Feb 17, 2010

The Devil's Daughter (1939)

This drama set on a banana plantation in Jamaica isn't great, but I watched it to get a dose of Nina Mae McKinney, and came away satisfied in that regard.

The first scene is dedicated to an extended song and dance number performed by the natives, which is amusing in itself, but utterly confusing as an opening. Then there is an equally drawn out cockfight where we at least get introduced to a couple of secondary characters.

With the musical interlude and fowl out of the way, the story begins to take shape. Sylvia, played by the placidly wooden Ida James, is a young woman just returning to Jamaica from New York. She traveled to the city to complete her education, per the wishes of her now-deceased father. In Sylvia’s absence, her half-sister Isabelle (McKinney) has been running the plantation. Though the plantation has been willed to Sylvia, Isabelle feels she has earned the right to the property, and she is not pleased when Sylvia offers to share. She is equally angered that the man she loves has proposed marriage to Sylvia.

And how does Isabelle plan to get what she wants? By performing an Obeah blood dance ritual, and scaring her sister back to New York. Though she has no idea how to conduct such a ceremony, she drugs Sylvia, and puts on a good show for the natives. Add to this a subplot about a servant who thinks his soul has been stored in a pig for safe-keeping, an awkwardly-staged fistfight, and an abruptly sunny ending, and you’ve got a long, but strangely fascinating hour.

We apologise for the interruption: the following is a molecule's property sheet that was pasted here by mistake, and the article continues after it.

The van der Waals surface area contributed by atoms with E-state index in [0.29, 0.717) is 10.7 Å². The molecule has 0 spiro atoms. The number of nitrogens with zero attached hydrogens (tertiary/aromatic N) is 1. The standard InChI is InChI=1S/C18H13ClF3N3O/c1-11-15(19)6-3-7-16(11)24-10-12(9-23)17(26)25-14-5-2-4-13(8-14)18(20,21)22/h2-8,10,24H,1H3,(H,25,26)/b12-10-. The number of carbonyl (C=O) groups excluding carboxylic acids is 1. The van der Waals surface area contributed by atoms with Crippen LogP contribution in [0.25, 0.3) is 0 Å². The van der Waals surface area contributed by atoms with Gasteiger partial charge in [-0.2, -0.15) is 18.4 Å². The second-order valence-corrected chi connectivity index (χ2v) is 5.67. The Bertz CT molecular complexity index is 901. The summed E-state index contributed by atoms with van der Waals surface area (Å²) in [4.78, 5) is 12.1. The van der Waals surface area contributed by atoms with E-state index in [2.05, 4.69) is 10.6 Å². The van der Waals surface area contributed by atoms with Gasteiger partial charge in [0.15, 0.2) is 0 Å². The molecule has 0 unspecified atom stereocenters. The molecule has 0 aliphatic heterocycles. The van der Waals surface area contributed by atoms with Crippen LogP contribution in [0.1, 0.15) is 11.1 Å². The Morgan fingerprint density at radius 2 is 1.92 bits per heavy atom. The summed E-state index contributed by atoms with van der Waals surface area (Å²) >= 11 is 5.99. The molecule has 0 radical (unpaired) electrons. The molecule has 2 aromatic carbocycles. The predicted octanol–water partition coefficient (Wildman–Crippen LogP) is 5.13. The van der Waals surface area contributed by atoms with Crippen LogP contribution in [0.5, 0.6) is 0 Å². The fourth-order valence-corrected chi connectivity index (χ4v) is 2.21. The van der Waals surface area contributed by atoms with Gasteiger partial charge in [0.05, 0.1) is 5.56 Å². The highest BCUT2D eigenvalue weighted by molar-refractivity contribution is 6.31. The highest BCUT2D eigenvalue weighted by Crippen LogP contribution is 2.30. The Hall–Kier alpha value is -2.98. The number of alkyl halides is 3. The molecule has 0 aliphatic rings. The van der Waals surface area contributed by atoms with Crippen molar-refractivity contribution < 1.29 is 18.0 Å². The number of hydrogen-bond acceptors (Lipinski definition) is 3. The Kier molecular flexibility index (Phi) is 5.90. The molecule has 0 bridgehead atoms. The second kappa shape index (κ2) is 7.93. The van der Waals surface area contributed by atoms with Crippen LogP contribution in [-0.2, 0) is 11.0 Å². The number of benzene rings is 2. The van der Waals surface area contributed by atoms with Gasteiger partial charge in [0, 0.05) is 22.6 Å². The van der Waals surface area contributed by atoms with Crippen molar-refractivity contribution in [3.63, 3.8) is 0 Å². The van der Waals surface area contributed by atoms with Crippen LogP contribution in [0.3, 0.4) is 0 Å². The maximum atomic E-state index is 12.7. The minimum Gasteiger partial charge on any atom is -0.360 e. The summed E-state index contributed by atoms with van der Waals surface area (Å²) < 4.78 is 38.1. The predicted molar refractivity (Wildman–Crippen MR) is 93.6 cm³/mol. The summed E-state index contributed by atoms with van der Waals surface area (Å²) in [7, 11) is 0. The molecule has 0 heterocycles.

James pretty much recites her dialogue, and she’s always looking off into space, as if she’s reading her lines off a cue card. Aside from that, there are a few nice elements; the locations are surprisingly lush for an independent “race” production and the tribal music has a feeling of authenticity.

McKinney is the real reason to watch this film. It’s too bad it takes fifteen minutes for her to appear, because she has enough charisma to compensate for the rest of the cast. Even with a terrible script and a few wooden moments herself, she holds herself like a star.

Seeing what McKinney could do with such poor material, I wondered what it would be like to see her in one of Bette Davis or Joan Crawford’s early career gal roles. With her smart, no-nonsense manner, she could have added real bite to those parts. As it is, I’m happy to have at least gotten a glimpse of the fabulous Nina Mae.

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